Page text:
Meaningful Use Stage 2—So Many Opinions

While providers are still struggling with the details of meaningful use Stage 1—and as of yet, no one has actually demonstrated meaningful use of their EHR—plans for defining Stage 2 requirements are moving ahead at full speed. A preliminary set of recommendations was released by the Meaningful Use Workgroup of the HIT Policy Committee in January, along with a Request for Comment by February 25. And comment they did!

Major organizations representing the various stakeholders submitted lengthy letters detailing their recommendations. While the specific concerns they express differ slightly, a clear consensus is emerging:

  • Rushing providers to do too much too quickly in the next stage will be counterproductive to the end goal of successful and widespread EHR adoption, as well as have a negative effect on patient care.
  • The proposed timelines are too aggressive in several areas.
  • Expectations should not exceed the existence of a sufficient information-exchange infrastructure, e.g., syndromic surveillance is identified as unrealistic.
  • Stage 2 requirements should be based on an objective evaluation of the experience in Stage 1 and the value of individual measures.

The last point above reveals a sense of frustration over the fact that the existing timetables create pressures that do not allow for this approach. Without taking into consideration the successes, failures, and physician participation rate in Stage 1—including, I would add, the rate of participation by specialists—Stage 2 could lay the groundwork for failure.

The AMA’s letter on behalf of 39 medical societies reiterates those societies’ initial concern about the excessive burden being placed on physicians. The letter argues for increasing flexibility, expanding the ability to opt out of measures that are not relevant to a physician’s routine practice, retaining a menu set rather than making all measures core and therefore required, and limiting physicians’ responsibility to what is within their control and not subject to compliance by other parties (e.g., patients’ use of portals for access to health information).

MGMA identified many of the same concerns, adding a request for harmonization of government programs to eliminate duplication of effort. (See discussion of this topic in my last EMR Straight Talk post.) Premier, Inc., a provider alliance, urged that new no clinical quality measures should be added until Stage 1 performance can be evaluated.

From the IT industry, AHIMA (an organization of healthcare IT professionals) cautioned about the impact of the overwhelming number of complex initiatives that practices will have to incorporate at the same time—ICD-10, Healthcare Reform, and meaningful use. EHRA, the EHR vendor trade organization, not surprisingly expressed its concern about the time needed to develop the software updates that will be required, particularly in light of the impending regulations identified by AHIMA. It therefore recommended that Stage 2 be limited to increased thresholds for Stage 1 measures with no addition of new measures. EHRA specifically identified clinical decision support as an area in which the government’s expectations go well beyond the scope of an EHR. As an overarching recommendation, EHRA urged a delay in the start of Stage 2 and the extension of certification to three years instead of two.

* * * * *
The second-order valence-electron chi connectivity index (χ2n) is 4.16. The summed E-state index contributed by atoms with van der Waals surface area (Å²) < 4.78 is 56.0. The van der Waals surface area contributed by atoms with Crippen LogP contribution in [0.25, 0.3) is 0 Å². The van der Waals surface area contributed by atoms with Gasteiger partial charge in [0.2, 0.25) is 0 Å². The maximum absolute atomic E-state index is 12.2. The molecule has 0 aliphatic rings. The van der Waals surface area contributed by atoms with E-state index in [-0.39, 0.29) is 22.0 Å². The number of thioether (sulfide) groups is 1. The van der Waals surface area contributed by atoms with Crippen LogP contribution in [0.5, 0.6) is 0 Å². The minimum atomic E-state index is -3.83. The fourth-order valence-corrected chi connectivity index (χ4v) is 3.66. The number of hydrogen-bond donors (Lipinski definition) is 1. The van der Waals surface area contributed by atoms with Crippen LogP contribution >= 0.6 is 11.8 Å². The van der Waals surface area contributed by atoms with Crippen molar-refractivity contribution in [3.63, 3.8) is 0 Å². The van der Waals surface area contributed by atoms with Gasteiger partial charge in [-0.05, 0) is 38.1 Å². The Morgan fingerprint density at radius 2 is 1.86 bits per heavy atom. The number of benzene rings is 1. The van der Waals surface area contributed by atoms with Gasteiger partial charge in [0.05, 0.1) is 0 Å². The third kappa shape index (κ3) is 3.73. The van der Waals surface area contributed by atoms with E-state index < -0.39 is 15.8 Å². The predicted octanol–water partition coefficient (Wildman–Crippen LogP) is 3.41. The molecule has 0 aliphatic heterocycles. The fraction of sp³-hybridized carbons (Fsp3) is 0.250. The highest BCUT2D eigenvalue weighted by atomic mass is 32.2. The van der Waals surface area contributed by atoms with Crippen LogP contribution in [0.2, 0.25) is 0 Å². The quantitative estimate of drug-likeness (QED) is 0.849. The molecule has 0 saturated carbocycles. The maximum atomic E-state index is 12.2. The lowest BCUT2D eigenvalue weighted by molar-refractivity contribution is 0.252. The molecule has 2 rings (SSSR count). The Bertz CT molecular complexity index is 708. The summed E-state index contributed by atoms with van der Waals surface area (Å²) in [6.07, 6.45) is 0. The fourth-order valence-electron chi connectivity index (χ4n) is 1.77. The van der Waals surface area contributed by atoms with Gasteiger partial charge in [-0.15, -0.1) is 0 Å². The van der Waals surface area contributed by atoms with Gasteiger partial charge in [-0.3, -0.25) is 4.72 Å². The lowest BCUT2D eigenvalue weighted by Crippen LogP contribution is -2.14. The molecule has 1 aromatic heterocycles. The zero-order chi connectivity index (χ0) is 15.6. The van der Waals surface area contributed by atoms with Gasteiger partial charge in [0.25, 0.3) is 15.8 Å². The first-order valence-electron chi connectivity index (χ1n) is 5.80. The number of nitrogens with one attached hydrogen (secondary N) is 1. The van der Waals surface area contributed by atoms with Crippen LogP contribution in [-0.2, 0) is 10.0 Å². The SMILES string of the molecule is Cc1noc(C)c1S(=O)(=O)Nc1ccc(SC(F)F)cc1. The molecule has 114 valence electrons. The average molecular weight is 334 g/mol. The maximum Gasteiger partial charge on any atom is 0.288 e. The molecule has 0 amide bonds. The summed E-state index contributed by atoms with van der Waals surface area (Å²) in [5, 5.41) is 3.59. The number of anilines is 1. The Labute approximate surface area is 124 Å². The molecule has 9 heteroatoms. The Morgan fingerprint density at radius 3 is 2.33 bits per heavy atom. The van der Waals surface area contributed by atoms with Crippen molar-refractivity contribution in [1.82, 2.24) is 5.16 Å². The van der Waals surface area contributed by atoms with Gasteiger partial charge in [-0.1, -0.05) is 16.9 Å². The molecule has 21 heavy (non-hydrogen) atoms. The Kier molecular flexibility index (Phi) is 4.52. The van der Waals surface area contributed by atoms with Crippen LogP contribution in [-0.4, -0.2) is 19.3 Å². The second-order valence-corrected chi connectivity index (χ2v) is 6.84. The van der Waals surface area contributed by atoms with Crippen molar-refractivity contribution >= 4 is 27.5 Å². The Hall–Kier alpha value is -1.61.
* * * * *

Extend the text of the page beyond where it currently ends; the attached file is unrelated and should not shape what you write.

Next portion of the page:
A somewhat different perspective comes from consumer organizations. The Consumer Partnership for eHealth and the Campaign for Better Care, on behalf of a number of other groups such as AARP and several unions, argue for a significant raising of the bar and accelerating of the program. For example, they ask that all menu measures become core measures, patient and family engagement via use of portals be emphasized, and clinical decision support rules be defined and adherence required. Deborah C. Peel, MD, Founder and Chair of Patient Privacy Rights, submitted a letter expressing her disappointment that “the current MU Stage 2 criteria and schedule for MU Stage 3 criteria completely ignore/omit privacy rights and protections in existing privacy law . . .“ It is not surprising that these groups would take a more aggressive stance and have higher expectations—these are the people who are paying for this program.

How will all of the above positions be reconciled? Based on the experience of Stage 1, in which the HIT Policy Committee and CMS revised the initial requirements to make meaningful use more achievable, I believe that they will do the same for Stage 2 and create a set of rules that are beneficial to the overall healthcare system and patients, while not overly burdening physicians.

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